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SNORKEL MOLOKINI CRATER

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Molokini is at the top of the list of “must see” destinations on Maui, especially if you’re looking to SNUBA, snorkel, or scuba dive. The snorkeling is some of the best in all of Hawaii and has been voted as a top reef snorkel site. Even the back side of the crater is considered to be one the 10 best dive spots in the world.

Located just a few miles off Maui’s rugged Makena coast, lies the alluring, sunken volcanic crater of Molokini.  Here the crystal-clear tropical waters are home to an array of fish and other unique species of marine-life that all seek shelter inside this beautiful crater. One of the best things about winters on Maui is being able to snorkel Molokini AND whale watch!

Snorkeling at Molokini is extremely safe, due to the protective shelter that the crater creates. Molokini has excellent visibility, up to 150 feet. Molokini is home to about 250 species of fish. The best time to visit Molokini is early in the morning. The prevailing trade winds tend to pick up in the afternoon and can cause unfair snorkeling conditions.

History of Molokini

This volcanic crater formed approximately  230,000 years ago and is located in the ‘Alalākeiki Channel. Many cones never break through the waters surface, which is why Molokini is so unique. Water-erosion and sinking over time has created the crescent shaped landmark we all know and love today. The shallow inner cove (inside the crater) is the potion of the floor that submerged. The back side of the crater can reach depths of up to 200 feet!

Archaeological evidence has shown (stone sinkers and lures) that early Hawaiians would visit Molokini to fish. It is also speculated that early Hawaiians harvested seabirds, eggs and feathers on Molokini.

History shows this was a fishing ground to ancient Hawaiians. Today, Molokini Crater is a protected Marine Life Conservation District and is declared a Hawaii State Seabird Sanctuary.

World War II

During World War II., Molokini was used as target practice. Due to its narrow shape, it was considered to be comparable to that of a submarine. The bombing stopped around the 1950’s. It wasn’t until 1975 that the US Navy detonated an unexploded ordinance, which was later removed by trained local divers. The southwest rim of the crater has been somewhat damaged due to the target practice.

Molokini: Protected Reserve

Molokini is a federally owned and is a state seabird sanctuary. This means that unauthorized landing is prohibited. Permission to land must be obtained both from the U.S. Coast Guard and the Hawaii Division of Forestry and Wildlife.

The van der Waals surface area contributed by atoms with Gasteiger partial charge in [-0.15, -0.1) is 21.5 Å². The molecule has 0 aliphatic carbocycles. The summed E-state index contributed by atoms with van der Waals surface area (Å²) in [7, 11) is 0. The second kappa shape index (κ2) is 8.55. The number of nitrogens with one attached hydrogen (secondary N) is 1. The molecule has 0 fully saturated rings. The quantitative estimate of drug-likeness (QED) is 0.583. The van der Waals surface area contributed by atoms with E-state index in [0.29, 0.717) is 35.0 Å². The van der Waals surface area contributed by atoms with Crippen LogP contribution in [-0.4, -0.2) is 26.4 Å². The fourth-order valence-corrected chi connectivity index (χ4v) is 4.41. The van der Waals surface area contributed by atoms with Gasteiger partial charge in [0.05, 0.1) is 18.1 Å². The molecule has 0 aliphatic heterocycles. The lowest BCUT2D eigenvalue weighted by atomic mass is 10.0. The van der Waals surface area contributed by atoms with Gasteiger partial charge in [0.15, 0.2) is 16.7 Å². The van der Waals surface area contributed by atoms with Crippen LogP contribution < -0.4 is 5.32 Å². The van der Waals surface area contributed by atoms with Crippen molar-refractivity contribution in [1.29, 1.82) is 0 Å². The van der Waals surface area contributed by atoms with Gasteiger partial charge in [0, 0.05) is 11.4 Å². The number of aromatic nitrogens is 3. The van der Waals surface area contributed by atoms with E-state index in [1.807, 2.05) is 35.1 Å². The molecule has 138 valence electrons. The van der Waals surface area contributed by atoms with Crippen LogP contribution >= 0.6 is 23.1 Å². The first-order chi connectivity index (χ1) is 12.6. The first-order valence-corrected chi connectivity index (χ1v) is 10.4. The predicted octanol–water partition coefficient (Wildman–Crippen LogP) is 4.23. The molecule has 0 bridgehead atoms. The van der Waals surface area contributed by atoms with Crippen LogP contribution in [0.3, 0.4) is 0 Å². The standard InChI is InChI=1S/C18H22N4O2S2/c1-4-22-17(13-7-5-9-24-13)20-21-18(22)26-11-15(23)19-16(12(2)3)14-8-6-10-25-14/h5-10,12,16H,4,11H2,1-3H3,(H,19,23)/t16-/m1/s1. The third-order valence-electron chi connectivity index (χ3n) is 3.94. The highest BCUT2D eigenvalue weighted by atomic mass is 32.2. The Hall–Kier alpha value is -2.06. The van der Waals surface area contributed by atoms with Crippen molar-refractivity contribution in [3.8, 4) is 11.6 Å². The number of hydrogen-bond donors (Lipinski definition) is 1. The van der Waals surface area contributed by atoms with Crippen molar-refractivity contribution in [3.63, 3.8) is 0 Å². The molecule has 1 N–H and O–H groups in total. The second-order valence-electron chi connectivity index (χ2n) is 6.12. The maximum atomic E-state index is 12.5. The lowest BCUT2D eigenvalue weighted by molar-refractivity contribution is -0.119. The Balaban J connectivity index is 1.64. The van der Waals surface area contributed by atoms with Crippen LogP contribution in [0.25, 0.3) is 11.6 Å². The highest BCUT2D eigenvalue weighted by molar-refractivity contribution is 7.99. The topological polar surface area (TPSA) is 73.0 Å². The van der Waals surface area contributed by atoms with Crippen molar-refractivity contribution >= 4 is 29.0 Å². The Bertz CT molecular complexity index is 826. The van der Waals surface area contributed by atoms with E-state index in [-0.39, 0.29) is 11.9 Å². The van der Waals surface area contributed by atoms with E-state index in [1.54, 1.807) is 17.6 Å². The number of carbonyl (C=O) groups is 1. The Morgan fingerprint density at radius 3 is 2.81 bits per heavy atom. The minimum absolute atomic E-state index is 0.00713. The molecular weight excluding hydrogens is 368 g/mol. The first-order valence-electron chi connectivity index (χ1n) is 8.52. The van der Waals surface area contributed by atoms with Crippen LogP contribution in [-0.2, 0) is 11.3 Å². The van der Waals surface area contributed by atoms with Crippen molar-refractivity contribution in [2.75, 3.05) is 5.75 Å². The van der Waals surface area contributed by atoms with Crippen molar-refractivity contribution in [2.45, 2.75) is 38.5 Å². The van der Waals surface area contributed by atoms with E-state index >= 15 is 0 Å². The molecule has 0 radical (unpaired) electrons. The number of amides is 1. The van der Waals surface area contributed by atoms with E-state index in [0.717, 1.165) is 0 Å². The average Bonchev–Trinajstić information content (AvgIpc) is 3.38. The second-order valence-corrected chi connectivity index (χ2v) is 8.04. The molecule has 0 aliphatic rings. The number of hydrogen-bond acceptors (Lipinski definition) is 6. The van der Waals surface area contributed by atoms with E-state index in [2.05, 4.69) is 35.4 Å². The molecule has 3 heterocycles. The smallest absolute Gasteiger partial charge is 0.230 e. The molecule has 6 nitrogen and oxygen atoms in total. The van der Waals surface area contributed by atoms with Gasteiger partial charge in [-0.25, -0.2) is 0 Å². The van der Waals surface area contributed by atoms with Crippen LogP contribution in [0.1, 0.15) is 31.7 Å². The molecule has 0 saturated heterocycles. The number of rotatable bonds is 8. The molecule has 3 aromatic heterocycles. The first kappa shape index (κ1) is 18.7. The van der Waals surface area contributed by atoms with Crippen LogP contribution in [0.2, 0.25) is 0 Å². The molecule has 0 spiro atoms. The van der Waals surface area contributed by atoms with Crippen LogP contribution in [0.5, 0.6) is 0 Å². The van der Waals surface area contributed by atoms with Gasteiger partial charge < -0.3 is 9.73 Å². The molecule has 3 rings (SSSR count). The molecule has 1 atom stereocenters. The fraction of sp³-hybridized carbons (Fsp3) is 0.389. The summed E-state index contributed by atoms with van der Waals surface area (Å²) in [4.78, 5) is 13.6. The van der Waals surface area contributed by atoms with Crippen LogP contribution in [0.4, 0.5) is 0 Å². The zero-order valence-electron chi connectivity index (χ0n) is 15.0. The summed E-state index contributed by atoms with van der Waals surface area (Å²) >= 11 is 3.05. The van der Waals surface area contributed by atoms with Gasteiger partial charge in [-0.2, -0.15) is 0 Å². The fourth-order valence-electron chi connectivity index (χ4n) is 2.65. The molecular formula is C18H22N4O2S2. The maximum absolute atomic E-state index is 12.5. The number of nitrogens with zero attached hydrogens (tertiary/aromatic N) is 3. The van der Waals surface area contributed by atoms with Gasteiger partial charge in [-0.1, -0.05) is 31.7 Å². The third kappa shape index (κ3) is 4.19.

The current activities are prohibited by the Division of Aquatic Resources:

  • To fish for, take, or injure any marine life (including eggs), or possess in the water any device that may be used for the taking of marine life, except as indicated in “Permitted activities” above.
  • To take or alter any sand, coral, or other geological feature or specimen, or possess in the water any device that may be used for the taking or altering of a geological feature or specimen.
  • To feed or deliberately introduce any food material, substance, or attractant directly to or in the vicinity of any aquatic organism by any means or for any purpose except for trolling in Subzone B.
  • To moor boats for commercial activities, except as provided for by a permit.
  • To anchor boats when a day use mooring system is established by the Department.
  • Note:  Molokini is a state seabird sanctuary, and entry onto the islet is prohibited.

Snorkeling Molokini Crater

Molokini crater does not have any sort of sand or beach area. The interior portion of the crater slopes off from the shoreline to approximately 100 feet and then drops off into the ocean. The bottom of the crater consists of coral reef, sand patches, and rock boulders. There is an abundance of marine life and lots of tropical fish, which is quite impressive! One interesting fact… it is very rare to see turtles when snorkeling Molokini. Turtles tend to stay closer to the shoreline where they feed on algae.

Remember to apply your sunscreen about 30 minutes before getting into the water and use sunscreen that is reef safe. We want to try and protect our coral reef as much as we can so we can continue to enjoy it! If you have forgotten your sunscreen or do not have any that is reef safe, please ask our crew on the Four Winds II and/or the Maui Magic for complimentary reef safe sunscreen by Hawaiian Sol.

Not a water person? That’s ok! Check out the Four Winds II and see the bottom of the ocean floor through our glass bottom viewing room. Our glass bottom boat is perfect for those who want to relax on board, but would still like to see what lies beneath the surface.

 

 

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